10 April 2010
A Few Words About Hegel
"Now Hegel himself, in building up his method of double negation, offers the vividest possible example of this vice of intellectualism. Every idea of a finite thing is of course a concept of that thing and not a concept of anything else. But Hegel treats this not being a concept of anything else as if it were equivalent to the concept of anything else not being, or in other words as if it were a denial or negation of everything else. Then, as the other things, thus implicitly contradicted by the first thing conceived, also by the same law contradict it, the pulse of dialectic commences to beat and the famous triads begin to grind out the cosmos. If any one finds the process here to be a luminous one, he must be left to the illumination, he must remain an undisturbed hegelian. What others feel as the intolerable ambiguity, verbosity, and unscrupulousness of the master's way of deducing things, he will probably ascribe -- since divine oracles are notoriously hard to interpret -- to the 'difficulty' that habitually accompanies profundity."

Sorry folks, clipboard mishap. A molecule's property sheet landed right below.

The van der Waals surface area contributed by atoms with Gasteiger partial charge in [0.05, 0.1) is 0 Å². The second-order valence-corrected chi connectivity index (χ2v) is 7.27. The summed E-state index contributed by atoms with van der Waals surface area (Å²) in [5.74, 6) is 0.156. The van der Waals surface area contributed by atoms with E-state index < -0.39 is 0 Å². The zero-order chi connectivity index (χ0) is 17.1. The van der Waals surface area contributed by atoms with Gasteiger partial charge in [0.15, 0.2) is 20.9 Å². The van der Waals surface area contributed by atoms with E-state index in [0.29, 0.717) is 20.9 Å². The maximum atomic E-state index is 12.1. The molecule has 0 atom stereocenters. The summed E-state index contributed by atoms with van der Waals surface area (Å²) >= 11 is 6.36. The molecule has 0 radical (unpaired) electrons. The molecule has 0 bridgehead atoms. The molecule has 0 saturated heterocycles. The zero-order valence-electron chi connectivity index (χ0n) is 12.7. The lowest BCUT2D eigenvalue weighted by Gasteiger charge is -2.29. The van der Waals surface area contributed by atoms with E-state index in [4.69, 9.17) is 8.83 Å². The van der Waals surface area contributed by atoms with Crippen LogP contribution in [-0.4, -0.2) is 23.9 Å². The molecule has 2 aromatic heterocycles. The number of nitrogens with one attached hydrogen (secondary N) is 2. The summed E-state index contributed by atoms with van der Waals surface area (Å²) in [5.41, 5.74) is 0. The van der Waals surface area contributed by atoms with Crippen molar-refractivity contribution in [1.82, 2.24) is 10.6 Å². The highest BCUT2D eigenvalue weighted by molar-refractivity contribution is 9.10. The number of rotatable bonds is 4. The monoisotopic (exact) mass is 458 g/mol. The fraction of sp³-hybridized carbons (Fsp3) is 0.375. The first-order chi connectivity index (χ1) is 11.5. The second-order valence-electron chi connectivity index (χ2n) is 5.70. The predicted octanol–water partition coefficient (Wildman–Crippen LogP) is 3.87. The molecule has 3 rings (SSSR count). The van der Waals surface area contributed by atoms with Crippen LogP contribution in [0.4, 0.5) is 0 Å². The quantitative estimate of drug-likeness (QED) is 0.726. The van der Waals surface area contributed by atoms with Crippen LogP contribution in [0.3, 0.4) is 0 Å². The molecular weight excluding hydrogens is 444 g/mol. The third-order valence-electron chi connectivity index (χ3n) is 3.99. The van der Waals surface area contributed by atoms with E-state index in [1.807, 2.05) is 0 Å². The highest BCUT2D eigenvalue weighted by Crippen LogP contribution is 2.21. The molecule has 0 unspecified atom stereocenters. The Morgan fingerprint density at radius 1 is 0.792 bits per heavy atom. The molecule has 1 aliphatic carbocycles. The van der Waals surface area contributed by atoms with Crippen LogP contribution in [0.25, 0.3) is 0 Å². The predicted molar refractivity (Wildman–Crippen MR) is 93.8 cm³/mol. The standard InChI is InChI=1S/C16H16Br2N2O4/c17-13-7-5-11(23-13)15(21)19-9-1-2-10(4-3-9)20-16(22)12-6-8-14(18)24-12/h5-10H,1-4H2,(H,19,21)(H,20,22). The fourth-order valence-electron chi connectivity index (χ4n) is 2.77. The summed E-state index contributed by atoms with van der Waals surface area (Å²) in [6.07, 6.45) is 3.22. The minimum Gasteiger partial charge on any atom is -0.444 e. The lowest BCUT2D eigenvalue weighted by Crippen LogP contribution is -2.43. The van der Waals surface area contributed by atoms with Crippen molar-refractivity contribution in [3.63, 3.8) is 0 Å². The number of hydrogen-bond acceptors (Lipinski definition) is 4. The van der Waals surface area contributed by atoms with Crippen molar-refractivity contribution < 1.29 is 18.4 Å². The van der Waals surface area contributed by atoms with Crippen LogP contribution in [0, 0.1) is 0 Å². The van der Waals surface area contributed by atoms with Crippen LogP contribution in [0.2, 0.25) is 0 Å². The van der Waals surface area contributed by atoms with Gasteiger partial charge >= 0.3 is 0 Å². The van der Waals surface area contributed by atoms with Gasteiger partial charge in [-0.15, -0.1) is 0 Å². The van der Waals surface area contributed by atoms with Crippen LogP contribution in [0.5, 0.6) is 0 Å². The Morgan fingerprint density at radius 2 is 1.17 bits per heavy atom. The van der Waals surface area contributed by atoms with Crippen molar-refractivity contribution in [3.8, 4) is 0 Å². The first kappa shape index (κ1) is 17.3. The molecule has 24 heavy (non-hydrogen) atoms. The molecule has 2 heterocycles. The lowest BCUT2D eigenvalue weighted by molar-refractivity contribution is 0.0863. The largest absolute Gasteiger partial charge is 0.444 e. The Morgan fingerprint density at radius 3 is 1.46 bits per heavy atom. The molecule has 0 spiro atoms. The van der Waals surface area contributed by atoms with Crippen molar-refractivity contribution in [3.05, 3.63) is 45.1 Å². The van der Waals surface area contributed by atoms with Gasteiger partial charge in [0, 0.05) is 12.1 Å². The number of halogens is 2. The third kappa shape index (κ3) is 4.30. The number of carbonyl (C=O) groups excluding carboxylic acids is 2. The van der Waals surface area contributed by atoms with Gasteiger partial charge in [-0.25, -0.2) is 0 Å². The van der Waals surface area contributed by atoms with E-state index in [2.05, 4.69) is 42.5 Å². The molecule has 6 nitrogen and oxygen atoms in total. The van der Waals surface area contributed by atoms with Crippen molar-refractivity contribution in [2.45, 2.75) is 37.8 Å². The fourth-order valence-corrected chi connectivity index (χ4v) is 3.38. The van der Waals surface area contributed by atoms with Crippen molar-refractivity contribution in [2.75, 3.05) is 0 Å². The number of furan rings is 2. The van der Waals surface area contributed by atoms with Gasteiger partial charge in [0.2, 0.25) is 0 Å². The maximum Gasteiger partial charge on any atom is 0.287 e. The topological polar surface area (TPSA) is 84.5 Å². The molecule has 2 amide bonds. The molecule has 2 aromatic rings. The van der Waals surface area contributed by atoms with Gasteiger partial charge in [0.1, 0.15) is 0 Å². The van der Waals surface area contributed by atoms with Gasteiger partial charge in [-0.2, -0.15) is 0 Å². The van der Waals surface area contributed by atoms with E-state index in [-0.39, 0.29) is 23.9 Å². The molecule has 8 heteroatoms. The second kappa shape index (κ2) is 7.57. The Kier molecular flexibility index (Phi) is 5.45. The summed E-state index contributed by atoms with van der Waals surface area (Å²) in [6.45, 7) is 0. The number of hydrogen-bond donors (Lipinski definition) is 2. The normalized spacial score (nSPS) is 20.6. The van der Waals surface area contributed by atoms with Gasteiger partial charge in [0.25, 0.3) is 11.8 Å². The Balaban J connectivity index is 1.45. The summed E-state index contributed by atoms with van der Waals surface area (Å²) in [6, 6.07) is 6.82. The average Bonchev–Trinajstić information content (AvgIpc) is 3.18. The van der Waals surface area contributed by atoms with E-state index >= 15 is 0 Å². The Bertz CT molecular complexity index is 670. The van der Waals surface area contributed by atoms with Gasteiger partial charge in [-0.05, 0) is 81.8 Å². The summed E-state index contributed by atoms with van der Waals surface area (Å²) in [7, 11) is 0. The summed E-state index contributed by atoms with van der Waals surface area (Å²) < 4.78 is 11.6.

Knowledge is warranted belief -- it is the body of belief that we build up because, while living in this world, we've developed good reasons for believing it. What we know, then, is what works -- and it is, necessarily, what has worked for us, each of us individually, as a first approximation. For my other blog, on the struggles for control in the corporate suites, see www.proxypartisans.blogspot.com.